The IMF on Tuesday projected an impressive 12.5 per cent growth rate for India in 2021, stronger than that of China, the only major economy to have a positive growth rate last year during the COVID-19 pandemic.
The Washington-based global financial institution, in its annual World Economic Outlook ahead of the annual Spring meeting with the World Bank, said the Indian economy is expected to grow by 6.9 per cent in 2022.
Notably in 2020, India’s economy contracted by a record eight per cent, the International Monetary Fund (IMF) said as it projected an impressive 12.5 per cent growth rate for the country in 2021.
China, on the other hand which was the only major economy to have a positive growth rate of 2.3 per cent in 2020, is expected to grow by 8.6 per cent in 2021 and 5.6 per cent in 2022.
Chief Economist at IMF Gita Gopinath said: “We are now projecting a stronger recovery in 2021 and 2022 for the global economy compared to our previous forecast, with growth projected to be 6 per cent in 2021 and 4.4 per cent in 2022.”
In 2020, the global economy contracted by 3.3 per cent.
“Nonetheless, the outlook presents daunting challenges related to divergences in the speed of recovery both across and within countries and the potential for persistent economic damage from the crisis,” she said in her foreword to the report.
According to the report, after an estimated contraction of –3.3 per cent in 2020, the global economy is projected to grow at 6 per cent in 2021, moderating to 4.4 per cent in 2022.
The contraction for 2020 is 1.1 percentage points smaller than projected in the October 2020 World Economic Outlook (WEO), reflecting the higher-than-expected growth outturns in the second half of the year for most regions after lockdowns were eased and as economies adapted to new ways of working.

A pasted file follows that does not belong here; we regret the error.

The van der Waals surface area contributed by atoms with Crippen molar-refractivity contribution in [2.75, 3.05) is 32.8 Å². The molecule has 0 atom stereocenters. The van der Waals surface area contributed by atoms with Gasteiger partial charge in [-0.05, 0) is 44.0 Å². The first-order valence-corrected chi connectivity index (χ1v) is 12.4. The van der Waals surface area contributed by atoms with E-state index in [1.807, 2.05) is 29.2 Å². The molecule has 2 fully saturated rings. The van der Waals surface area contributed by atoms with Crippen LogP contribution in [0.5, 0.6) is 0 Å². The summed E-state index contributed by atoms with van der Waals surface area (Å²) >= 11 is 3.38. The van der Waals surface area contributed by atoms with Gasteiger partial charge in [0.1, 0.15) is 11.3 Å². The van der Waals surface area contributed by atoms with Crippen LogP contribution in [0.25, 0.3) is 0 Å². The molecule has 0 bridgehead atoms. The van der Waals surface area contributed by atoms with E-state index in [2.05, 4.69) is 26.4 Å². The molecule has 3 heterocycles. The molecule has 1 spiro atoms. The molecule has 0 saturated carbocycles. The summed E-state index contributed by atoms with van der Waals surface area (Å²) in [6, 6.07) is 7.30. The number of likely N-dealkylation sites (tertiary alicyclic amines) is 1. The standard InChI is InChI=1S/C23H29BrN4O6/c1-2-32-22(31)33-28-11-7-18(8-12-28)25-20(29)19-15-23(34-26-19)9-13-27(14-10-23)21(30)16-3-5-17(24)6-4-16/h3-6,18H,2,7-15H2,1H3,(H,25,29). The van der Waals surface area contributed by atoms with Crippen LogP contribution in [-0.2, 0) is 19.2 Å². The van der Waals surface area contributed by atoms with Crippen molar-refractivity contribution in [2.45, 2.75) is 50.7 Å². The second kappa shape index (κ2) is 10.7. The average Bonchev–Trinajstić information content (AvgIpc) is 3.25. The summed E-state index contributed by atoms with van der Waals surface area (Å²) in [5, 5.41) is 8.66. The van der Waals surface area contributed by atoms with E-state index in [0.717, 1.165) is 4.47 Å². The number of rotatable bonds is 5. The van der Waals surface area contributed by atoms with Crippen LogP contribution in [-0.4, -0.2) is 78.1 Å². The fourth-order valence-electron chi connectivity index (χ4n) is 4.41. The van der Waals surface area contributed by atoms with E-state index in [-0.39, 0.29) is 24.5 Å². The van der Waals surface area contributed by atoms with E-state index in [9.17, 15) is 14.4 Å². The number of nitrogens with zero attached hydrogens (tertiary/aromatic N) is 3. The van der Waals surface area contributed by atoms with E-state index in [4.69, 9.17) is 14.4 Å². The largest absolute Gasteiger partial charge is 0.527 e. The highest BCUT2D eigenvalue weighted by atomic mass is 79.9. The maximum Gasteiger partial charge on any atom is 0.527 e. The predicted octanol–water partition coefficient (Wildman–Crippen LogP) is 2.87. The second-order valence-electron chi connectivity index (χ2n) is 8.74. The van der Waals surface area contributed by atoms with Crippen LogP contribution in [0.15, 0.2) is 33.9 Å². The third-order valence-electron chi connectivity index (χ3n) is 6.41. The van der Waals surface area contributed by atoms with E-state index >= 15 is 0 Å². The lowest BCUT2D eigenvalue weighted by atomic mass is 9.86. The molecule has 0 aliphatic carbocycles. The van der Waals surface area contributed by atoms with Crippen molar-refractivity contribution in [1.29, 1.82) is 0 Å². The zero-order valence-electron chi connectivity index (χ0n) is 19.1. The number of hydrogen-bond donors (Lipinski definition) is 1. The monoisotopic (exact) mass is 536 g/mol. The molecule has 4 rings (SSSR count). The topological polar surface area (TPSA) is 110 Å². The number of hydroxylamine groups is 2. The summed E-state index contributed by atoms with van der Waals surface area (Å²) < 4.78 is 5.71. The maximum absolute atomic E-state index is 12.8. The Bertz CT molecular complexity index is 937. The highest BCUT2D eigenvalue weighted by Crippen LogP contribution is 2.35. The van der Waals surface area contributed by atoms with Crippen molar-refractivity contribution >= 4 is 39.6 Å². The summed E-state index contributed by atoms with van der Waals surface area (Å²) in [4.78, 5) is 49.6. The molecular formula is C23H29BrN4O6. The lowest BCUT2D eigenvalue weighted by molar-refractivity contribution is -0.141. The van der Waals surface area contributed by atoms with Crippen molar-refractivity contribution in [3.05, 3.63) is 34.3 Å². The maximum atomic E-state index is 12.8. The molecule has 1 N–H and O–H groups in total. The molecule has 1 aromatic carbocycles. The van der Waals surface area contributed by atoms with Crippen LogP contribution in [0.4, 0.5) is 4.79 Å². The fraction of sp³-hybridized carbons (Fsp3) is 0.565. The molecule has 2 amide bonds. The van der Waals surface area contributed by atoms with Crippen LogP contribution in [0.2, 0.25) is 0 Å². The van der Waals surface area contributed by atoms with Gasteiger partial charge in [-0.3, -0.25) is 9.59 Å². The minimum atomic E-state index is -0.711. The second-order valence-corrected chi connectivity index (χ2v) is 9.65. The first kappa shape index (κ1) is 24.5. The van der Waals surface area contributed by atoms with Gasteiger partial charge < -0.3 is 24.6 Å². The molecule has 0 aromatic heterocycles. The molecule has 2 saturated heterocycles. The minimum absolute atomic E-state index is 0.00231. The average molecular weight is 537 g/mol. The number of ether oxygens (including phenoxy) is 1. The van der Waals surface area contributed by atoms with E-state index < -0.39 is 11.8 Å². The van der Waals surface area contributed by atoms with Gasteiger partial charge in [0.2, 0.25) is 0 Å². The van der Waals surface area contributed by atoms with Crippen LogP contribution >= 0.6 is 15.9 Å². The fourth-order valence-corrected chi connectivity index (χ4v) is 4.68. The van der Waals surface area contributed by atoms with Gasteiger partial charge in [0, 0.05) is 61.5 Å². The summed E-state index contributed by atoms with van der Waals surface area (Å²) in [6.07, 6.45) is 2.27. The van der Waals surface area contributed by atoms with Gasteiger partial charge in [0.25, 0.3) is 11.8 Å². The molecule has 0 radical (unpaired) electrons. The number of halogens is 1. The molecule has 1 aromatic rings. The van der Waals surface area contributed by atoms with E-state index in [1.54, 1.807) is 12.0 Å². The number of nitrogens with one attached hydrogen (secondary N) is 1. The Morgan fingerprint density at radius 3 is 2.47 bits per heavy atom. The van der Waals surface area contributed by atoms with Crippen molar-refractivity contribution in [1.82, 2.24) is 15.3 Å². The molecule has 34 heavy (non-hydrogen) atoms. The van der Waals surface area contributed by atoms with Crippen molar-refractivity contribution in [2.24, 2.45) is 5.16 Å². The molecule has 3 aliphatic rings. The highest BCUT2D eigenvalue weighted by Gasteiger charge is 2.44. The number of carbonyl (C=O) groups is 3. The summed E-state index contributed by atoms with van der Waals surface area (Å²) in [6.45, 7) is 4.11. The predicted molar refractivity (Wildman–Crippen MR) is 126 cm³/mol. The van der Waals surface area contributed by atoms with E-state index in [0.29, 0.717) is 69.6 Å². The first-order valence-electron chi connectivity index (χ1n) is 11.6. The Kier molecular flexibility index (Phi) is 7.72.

The projections for 2021 and 2022 are 0.8 percentage point and 0.2 percentage point stronger than in the October 2020 WEO, reflecting additional fiscal support in a few large economies and the anticipated vaccine-powered recovery in the second half of the year, the report said.
Global growth is expected to moderate to 3.3 per cent over the medium term, reflecting projected damage to supply potential and forces that predate the pandemic, including aging-related slower labour force growth in advanced economies and some emerging market economies.
In a blog post, Gopinath said the pandemic is yet to be defeated and virus cases are accelerating in many countries.
Recoveries are also diverging dangerously across and within countries, as economies with slower vaccine rollout, more limited policy support, and more reliant on tourism do less well, she said.
Gopinath said policymakers will need to continue supporting their economies while dealing with more limited policy space and higher debt levels than prior to the pandemic.
This requires better targeted measures to leave space for prolonged support if needed. With multi-speed recoveries, a tailored approach is necessary, with policies well-calibrated to the stage of the pandemic, the strength of the economic recovery, and the structural characteristics of individual countries, she said.
“Right now, the emphasis should be on escaping the health crisis by prioritising health care spending, on vaccinations, treatments, and health care infrastructure.
“Fiscal support should be well targeted to affected households and firms.
“Monetary policy should remain accommodative (where inflation is well behaved), while pro-actively addressing financial stability risks using macroprudential tools,” she said.
Once the health crisis is over, policy efforts can focus more on building resilient, inclusive, and greener economies, both to bolster the recovery and to raise potential output, Gopinath said.
“The priorities should include green infrastructure investment to help mitigate climate change, digital infrastructure investment to boost productive capacity and strengthening social assistance to arrest rising inequality,” she added.
The global economy shrank by 4.3 per cent last year, over two-and-a-half times more than during the global financial crisis of 2009.
According to Johns Hopkins University’s coronavirus tracker, the COVID-19 has so far infected 131,707,267 people and killed 2,859,868 people across the world since it first broke out in central China’s Wuhan city in 2019.
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